• What is going to hinder him in making lifestyle changes?

Skills for concordance

The effective GP communicates well. Non-verbal communication is important. By this, I refer to attentive, focused listening, good eye contact, listening to how people say things, and attending to their ideas, discourse and feelings.

Successful GPs respond empathically and can summarise back to the patient how the patient perceives their problem and health beliefs.

GPs working in partnership with their patients can distinguish between patients' needs and wants, and can identify the gaps between what the patient knows and needs to know. Therefore, the content and style of the GP's communication is tailored to the individual patient.

Some patients want to play a bigger part in decision-making than others, so it is important to elicit the patient's preference for participation.

Patient-centred GPs also check regularly with patients about how they would like to proceed. Having elicited the patient's values and beliefs, the effective GP discusses options, personalising those that are compatible with their lifestyle, and ensuring the risk and benefits are understood. The patient's choices should be respected.

If someone asked Gordon how his GP helped him to set his goals and supported him through making his lifestyle changes, the GP should ideally be portrayed as a facilitative, encouraging and knowledgeable person, who understood him as well as his illness.

Communication techniques

I recently undertook some training in CBT, especially 'guided discovery'. I learnt that it is important to ask patients about the cognitions (automatic thoughts, images or beliefs) they hold about their problem.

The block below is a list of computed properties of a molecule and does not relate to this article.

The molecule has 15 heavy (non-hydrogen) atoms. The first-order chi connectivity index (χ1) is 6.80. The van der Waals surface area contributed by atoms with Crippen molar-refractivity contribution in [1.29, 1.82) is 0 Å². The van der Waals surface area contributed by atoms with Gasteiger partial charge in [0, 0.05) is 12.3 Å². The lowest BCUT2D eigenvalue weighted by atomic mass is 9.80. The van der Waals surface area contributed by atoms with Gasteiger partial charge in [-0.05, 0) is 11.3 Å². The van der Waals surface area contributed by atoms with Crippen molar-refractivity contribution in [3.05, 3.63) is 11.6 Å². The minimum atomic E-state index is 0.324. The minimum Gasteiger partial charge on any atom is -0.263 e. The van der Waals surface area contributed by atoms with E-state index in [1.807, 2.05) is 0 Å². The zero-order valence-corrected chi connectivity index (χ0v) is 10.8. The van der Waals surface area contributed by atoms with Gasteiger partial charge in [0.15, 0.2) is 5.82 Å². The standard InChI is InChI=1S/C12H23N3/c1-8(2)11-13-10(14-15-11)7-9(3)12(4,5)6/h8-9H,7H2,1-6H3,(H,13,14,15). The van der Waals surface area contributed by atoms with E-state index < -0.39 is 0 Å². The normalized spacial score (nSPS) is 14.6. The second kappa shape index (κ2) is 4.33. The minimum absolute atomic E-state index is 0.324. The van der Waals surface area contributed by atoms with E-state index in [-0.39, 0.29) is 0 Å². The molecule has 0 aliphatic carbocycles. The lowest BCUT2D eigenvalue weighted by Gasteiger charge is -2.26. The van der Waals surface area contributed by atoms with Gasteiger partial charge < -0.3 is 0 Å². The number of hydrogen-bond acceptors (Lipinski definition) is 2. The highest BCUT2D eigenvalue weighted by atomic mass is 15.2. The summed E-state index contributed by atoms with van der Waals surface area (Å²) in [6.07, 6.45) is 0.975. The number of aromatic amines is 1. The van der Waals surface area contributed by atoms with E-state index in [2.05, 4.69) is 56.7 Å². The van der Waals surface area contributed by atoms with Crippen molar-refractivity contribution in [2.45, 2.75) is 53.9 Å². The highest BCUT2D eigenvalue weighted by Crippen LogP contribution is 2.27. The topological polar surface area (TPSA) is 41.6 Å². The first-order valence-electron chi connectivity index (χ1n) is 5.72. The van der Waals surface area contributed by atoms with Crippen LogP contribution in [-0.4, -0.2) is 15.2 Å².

CBT asks patients if they can see their cognitions as ideas, rather than truths. To prompt patients to critically explore their thoughts, it is sometimes helpful to ask one or more of the following questions in an interested, non-judgmental way.

Let us assume Gordon thinks: 'I already eat a healthy diet and exercise enough; I don't have to change anything about my lifestyle.' But we would then ask:

  • Gordon, what evidence do you have that supports this idea?
  • What is the evidence against this idea?
  • Is there an alternative explanation or viewpoint?
  • If I believed this idea, what is the worst that could happen? If it happened, how could I cope? What is the best that could happen? What is the most realistic outcome?
  • What is the effect of believing my idea? What could be the effect of changing my thinking?
  • What would I tell a friend if they were in the same situation?
  • What should I do now?

GPs talk about planting an idea or seeding a change. The above questions, asked and discussed in a safe setting, will allow patients to reflect on their views. Some patients (and GPs) may actually shift their views after their reflections.

  •  Dr Naidoo is a GP trainer in Oxford

Resources

  • Glanz K, Marcus Lewis F, Rimer BK. Theory at a Glance: A Guide for Health Promotion Practice. Bethesda, National Institute of Health, 1997.
  • Beck JS. Cognitive Behaviour Therapy: Basics and Beyond (second edition). New York, Guilford, 2011.